China Daily (Hong Kong) - - FRONT PAGE -

There is still no telling on what grounds Huawei’s global chief fi­nan­cial of­fi­cer Meng Wanzhou has been de­tained in Canada, al­though she is re­port­edly fac­ing ex­tra­di­tion to the United States as it al­leges she was try­ing to evade US curbs on trade with Iran. But one thing that is un­doubt­edly true and proven is the US is try­ing to do what­ever it can to con­tain Huawei’s ex­pan­sion in the world sim­ply be­cause the com­pany is the point man for China’s com­pet­i­tive tech­nol­ogy com­pa­nies.

As one of the largest mak­ers of telecom­mu­ni­ca­tions net­work equip­ment, it is nat­u­ral for Huawei to co­op­er­ate with tele­com com­pa­nies all over the world and for it to want to be in­volved in the con­struc­tion of 4G and 5G cel­lu­lar net­works.

How­ever, Wash­ing­ton has asked its al­lies to cut ties with Huawei, claim­ing its equip­ment poses strong cy­ber se­cu­rity risks.

Such pres­sure from the US has made it very dif­fi­cult for some gov­ern­ments and com­pa­nies to make a de­ci­sion on their co­op­er­a­tion with Huawei, whose pro­vi­sion of mo­bile equip­ment and ser­vices can make a pos­i­tive con­tri­bu­tion to their telecom­mu­ni­ca­tions net­work.

In the lat­est sub­mis­sion, Bri­tain’s largest mo­bile provider BT re­vealed on Wed­nes­day it was strip­ping the equip­ment of Huawei from its core 4G cel­lu­lar net­work after sim­i­lar moves by the US and New Zealand. Aus­tralia an­nounced in Au­gust that it will ban Huawei from its 5G net­work.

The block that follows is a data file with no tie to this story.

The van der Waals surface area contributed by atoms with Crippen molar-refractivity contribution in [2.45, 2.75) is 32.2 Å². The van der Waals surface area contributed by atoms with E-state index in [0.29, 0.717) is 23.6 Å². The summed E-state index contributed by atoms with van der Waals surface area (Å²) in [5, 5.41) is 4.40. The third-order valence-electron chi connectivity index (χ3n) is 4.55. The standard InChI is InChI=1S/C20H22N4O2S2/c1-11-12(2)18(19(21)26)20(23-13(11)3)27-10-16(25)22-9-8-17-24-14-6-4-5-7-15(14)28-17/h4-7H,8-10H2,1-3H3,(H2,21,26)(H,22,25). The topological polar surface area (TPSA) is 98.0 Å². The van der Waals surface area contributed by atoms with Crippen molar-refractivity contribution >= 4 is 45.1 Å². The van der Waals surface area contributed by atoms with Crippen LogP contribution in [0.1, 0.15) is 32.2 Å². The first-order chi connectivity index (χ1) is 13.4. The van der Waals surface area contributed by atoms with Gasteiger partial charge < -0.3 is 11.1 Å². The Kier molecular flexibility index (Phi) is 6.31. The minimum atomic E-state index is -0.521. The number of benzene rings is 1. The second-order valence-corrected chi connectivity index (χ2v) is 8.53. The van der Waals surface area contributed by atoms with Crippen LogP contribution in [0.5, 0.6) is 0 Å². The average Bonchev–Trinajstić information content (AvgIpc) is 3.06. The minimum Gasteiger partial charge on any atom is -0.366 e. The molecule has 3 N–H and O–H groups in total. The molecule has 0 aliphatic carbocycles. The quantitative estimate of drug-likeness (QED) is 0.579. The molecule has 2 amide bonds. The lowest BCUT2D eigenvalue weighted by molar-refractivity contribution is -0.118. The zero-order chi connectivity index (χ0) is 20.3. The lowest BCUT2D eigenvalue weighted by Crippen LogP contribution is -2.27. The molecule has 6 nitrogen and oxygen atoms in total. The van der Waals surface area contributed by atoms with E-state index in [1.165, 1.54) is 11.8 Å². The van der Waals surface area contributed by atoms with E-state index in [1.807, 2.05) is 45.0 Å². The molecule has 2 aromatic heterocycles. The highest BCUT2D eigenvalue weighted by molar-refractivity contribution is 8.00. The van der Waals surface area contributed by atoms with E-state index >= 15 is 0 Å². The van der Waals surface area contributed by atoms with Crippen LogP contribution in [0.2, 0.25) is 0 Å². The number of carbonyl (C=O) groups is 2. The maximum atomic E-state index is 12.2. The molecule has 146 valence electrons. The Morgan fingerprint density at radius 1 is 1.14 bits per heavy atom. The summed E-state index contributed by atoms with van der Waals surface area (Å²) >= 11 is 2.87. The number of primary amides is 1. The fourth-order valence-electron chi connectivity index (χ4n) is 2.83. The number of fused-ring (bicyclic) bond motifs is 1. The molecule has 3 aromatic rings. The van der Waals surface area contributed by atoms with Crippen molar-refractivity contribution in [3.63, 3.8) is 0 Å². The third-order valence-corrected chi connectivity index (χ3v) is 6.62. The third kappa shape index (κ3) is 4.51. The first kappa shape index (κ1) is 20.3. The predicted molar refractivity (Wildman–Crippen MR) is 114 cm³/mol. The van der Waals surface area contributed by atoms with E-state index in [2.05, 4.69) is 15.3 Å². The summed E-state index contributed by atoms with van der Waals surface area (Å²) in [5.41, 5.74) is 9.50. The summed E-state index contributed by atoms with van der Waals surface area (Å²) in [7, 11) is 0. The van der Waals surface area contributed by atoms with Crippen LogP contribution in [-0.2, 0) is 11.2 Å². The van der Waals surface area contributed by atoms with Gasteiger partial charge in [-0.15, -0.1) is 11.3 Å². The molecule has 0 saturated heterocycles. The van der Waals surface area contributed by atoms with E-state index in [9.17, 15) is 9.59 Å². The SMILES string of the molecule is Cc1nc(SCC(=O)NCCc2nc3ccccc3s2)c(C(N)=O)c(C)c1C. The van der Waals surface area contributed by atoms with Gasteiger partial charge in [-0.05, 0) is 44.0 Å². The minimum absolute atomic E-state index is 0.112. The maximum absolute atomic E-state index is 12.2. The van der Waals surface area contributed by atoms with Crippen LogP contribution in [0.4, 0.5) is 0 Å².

Se­cu­rity con­cerns are the rea­son given, but no ev­i­dence of this has been forth­com­ing while the pres­sure from the US is writ large. What pro­pels Wash­ing­ton’s an­i­mos­ity against China is its per­ti­na­cious Cold War men­tal­ity, with which it con­tin­u­ally dis­torts the re­al­ity of in­ter­na­tional re­la­tions.

What is badly needed for the devel­op­ment of Chi­naUS ties is po­lit­i­cal trust. Yet Wash­ing­ton, in per­suad­ing and pres­sur­ing its al­lies to shun co­op­er­a­tion with Huawei, has helped erode that po­lit­i­cal trust.

For bet­ter China-US re­la­tions and bright prospects for the world econ­omy as well as the good per­for­mance of its own econ­omy, the US needs to change its men­tal­ity to­ward China.

Pres­i­dent Xi Jin­ping and his US coun­ter­part Don­ald Trump had a meet­ing on Satur­day that was seen as bring­ing China-US trade re­la­tions onto the right track of re­solv­ing their dif­fer­ences through talks.

Rather than cling­ing to the fa­mil­iar­ity of an out­dated ad­ver­sar­ial ap­proach to what it con­sid­ers a “ri­val”, Wash­ing­ton should ex­plore ways to put meat on the bones of the White House’s ob­ser­va­tion after Satur­day’s meet­ing that friendly re­la­tions of­fer “un­lim­ited pos­si­bil­i­ties”.

China and the US are at a crit­i­cal point in their re­la­tions, the US should not let bad habits hin­der their ef­forts to build on the pos­i­tive mo­men­tum that emerged from the meet­ing.


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